Mar 262013
 

Phoenix frontman Thomas Mars is a self-proclaimed fan of legendary rockers Dinosaur Jr. and has been since he saw them perform live back in 1991. It is a safe assumption to say then, that the singer was probably more than pleased when Dinosaur Jr. decided to cover “Entertainment” off their upcoming album Bankrupt! Continue reading »

Feb 072012
 

15-year-old vocal phenom Jasmine van den Bogaerde, who performs under the cutesy stage name Birdy, has been slowly releasing stunning cover videos for about a year now, starting with her take on Bon Iver’s “Skinny Love” and following up with “Shelter” by the xx and others on her YouTube channel. While her debut album came out in November in the UK (where Birdy lives), it won’t hit American shelves until May 20th. In anticipation of her impending North American invasion, Birdy just dropped a new video of her solo piano take on Phoenix’s 2009 hit “1901,” treating it as gently and beautifully as we’ve come to expect from this wunderkind of covers. Continue reading »

Sep 062011
 

Tokyo Police Club finished their “10 Songs, 10 Days, 10 Hours, 10 Years” series over the weekend with five more covers. We’ve already heard them tackle everyone from Moby to the Strokes and that diversity holds for the final set. They start with Phoenix, end with Miley Cyrus, and tackle LCD Soundsystem, M83, and Harlem Shakes in between. Continue reading »

May 262011
 

Dylan Covers A-Z presents covers of every single Bob Dylan song. View the full series here.

An excerpt from Bob Dylan’s Chronicles: Volume One (Simon & Schuster, 2004):

When I finally did arrive in California, my songs and my reputation had preceded me. I had records out on Columbia and I’d be playing at the Santa Monica Civic Auditorium and meeting all the performers who had recorded my songs-artists like The Byrds, who’d recorded “Mr. Tambourine Man,” Sonny and Cher, who’d done “All I Really Want to Do,” The Turtles, who recorded “It Ain’t Me, Babe,” Glen Campbell, who had released “Don’t Think Twice,” and Johnny Rivers, who had recorded “Positively 4th Street.”

Of all the versions of my recorded songs, the Johnny Rivers one was my favorite. It was obvious that we were from the same side of town, had been read the same citations, came from the same musical family and were cut from the same cloth. When I listened to Johnny’s version of “Positively 4th Street,” I liked his version better than mine. I listened to it over and over again. Most of the cover versions of my songs seemed to take them out into left field somewhere, but Rivers’s version had the mandate down-the attitude and melodic sense to complete and surpass even the feeling that I had put into it. It shouldn’t have surprised me, though. He had done the same thing with “Maybellene” and “Memphis,” two Chuck Berry songs. When I heard Johnny sing my song, it was obvious that life had the same external grip on him as it did on me.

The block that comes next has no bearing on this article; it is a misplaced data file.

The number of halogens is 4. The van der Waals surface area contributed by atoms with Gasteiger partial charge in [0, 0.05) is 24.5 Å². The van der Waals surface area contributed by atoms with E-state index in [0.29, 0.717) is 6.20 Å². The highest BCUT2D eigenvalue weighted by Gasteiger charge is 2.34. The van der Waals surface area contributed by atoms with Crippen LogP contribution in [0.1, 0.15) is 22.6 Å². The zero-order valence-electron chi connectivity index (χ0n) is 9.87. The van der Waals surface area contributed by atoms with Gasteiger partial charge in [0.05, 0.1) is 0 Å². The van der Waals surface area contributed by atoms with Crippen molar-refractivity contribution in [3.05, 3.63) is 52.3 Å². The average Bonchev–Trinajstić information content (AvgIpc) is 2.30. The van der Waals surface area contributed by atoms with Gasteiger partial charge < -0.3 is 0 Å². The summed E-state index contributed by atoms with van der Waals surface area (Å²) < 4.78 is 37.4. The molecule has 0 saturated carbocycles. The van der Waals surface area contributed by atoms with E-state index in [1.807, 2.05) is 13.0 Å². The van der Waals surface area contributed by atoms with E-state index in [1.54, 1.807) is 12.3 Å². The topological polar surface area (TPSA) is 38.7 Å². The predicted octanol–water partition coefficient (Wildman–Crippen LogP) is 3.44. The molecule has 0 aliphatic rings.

Yes, today’s installment boasts a special distinction: It contain Dylan’s favorite cover of his own work. Rivers’ “Positively 4th Street” is indeed spellbinding. We’d venture that if Bob heard some of these other covers, though, he might have to reconsider. The Ghosts of Electricity’s 11-minute “Standing in a Doorway” takes a live jam to the stratosphere. Guy Davis’ “Sweetheart Like You” is so beautiful it redeems all of Dylan’s output in the ’80s (well, almost). If nothing else, John Doe (of X)’s soaring “Pressing On” from the I’m Not There film would surely be a contender.

We’ve also got a few of those “left field” covers he apparently disdains. Red Hot Chili Peppers’ “Subterranean Homesick Blues” roars even harder than he ever intended. World Wide Message Tribe’s “Precious Angel” takes the holy message to the club floor. Cheap Trick’s 10-minutes “Please Mrs. Henry” doesn’t sound much like it did with the Band in that Woodstock basement. Check out these and dozens more on the next few pages and see if you agree with Dylan that Rivers tops the lot.

P.S. After you’ve reached your verdict, you might also compare it to the 170 covers we’ve presented in previous installments, linked here:
Part 1: “Absolutely Sweet Marie” – “Everything Is Broken”
Part 2: “Father of Night” – “Just Like Tom Thumb’s Blues”
Part 3: “Knockin’ on Heaven’s Door” – “Oxford Town”
Part 4: “Peggy Day” – “Sweetheart Like You”
Part 5: “T.V Talkin’ Song” – “4th Time Around” [Coming Friday]

Continued on Page 2…

Apr 252011
 

There was a period of time, a couple of years ago, when you couldn’t turn on the TV without hearing Phoenix’s “Lisztomania” in a commercial or movie trailer. The ubiquity was understandable — the French foursome created a ridiculously catchy indie pop gem. Phoenix has slipped under the radar lately, but DJ/producer Edwin Van Cleef recently brought “Lisztomania” out of retirement for a Fear of Tigers podcast. Continue reading »